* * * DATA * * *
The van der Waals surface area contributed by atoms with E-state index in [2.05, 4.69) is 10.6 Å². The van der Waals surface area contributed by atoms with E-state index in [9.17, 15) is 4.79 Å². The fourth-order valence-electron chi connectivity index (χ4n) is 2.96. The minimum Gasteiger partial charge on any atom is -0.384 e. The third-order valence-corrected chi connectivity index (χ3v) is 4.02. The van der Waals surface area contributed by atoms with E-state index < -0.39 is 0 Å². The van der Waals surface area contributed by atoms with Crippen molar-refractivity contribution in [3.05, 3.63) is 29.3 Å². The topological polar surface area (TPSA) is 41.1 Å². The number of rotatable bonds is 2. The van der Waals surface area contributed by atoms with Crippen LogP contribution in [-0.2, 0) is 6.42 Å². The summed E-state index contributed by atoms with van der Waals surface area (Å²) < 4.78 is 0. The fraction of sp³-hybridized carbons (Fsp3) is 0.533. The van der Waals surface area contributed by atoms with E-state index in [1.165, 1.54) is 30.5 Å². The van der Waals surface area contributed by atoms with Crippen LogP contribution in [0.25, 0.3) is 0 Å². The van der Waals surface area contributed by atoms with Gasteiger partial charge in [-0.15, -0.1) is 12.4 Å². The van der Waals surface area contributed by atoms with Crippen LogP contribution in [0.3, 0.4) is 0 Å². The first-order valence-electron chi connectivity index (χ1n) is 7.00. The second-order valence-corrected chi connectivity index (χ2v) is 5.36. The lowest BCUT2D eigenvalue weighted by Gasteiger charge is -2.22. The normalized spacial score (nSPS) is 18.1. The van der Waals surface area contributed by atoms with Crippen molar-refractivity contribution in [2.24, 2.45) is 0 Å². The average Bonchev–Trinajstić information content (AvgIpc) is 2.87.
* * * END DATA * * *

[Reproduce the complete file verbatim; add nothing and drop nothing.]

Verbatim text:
The van der Waals surface area contributed by atoms with E-state index in [2.05, 4.69) is 10.6 Å². The van der Waals surface area contributed by atoms with E-state index in [9.17, 15) is 4.79 Å². The fourth-order valence-electron chi connectivity index (χ4n) is 2.96. The minimum Gasteiger partial charge on any atom is -0.384 e. The third-order valence-corrected chi connectivity index (χ3v) is 4.02. The van der Waals surface area contributed by atoms with E-state index < -0.39 is 0 Å². The van der Waals surface area contributed by atoms with Crippen molar-refractivity contribution in [3.05, 3.63) is 29.3 Å². The topological polar surface area (TPSA) is 41.1 Å². The number of rotatable bonds is 2. The van der Waals surface area contributed by atoms with Crippen LogP contribution in [-0.2, 0) is 6.42 Å². The summed E-state index contributed by atoms with van der Waals surface area (Å²) < 4.78 is 0. The fraction of sp³-hybridized carbons (Fsp3) is 0.533. The van der Waals surface area contributed by atoms with E-state index in [1.165, 1.54) is 30.5 Å². The van der Waals surface area contributed by atoms with Crippen LogP contribution in [0.25, 0.3) is 0 Å². The van der Waals surface area contributed by atoms with Gasteiger partial charge in [-0.15, -0.1) is 12.4 Å². The van der Waals surface area contributed by atoms with Crippen LogP contribution in [0.3, 0.4) is 0 Å². The first-order valence-electron chi connectivity index (χ1n) is 7.00. The second-order valence-corrected chi connectivity index (χ2v) is 5.36. The lowest BCUT2D eigenvalue weighted by Gasteiger charge is -2.22. The normalized spacial score (nSPS) is 18.1. The van der Waals surface area contributed by atoms with Crippen molar-refractivity contribution in [2.24, 2.45) is 0 Å². The average Bonchev–Trinajstić information content (AvgIpc) is 2.87.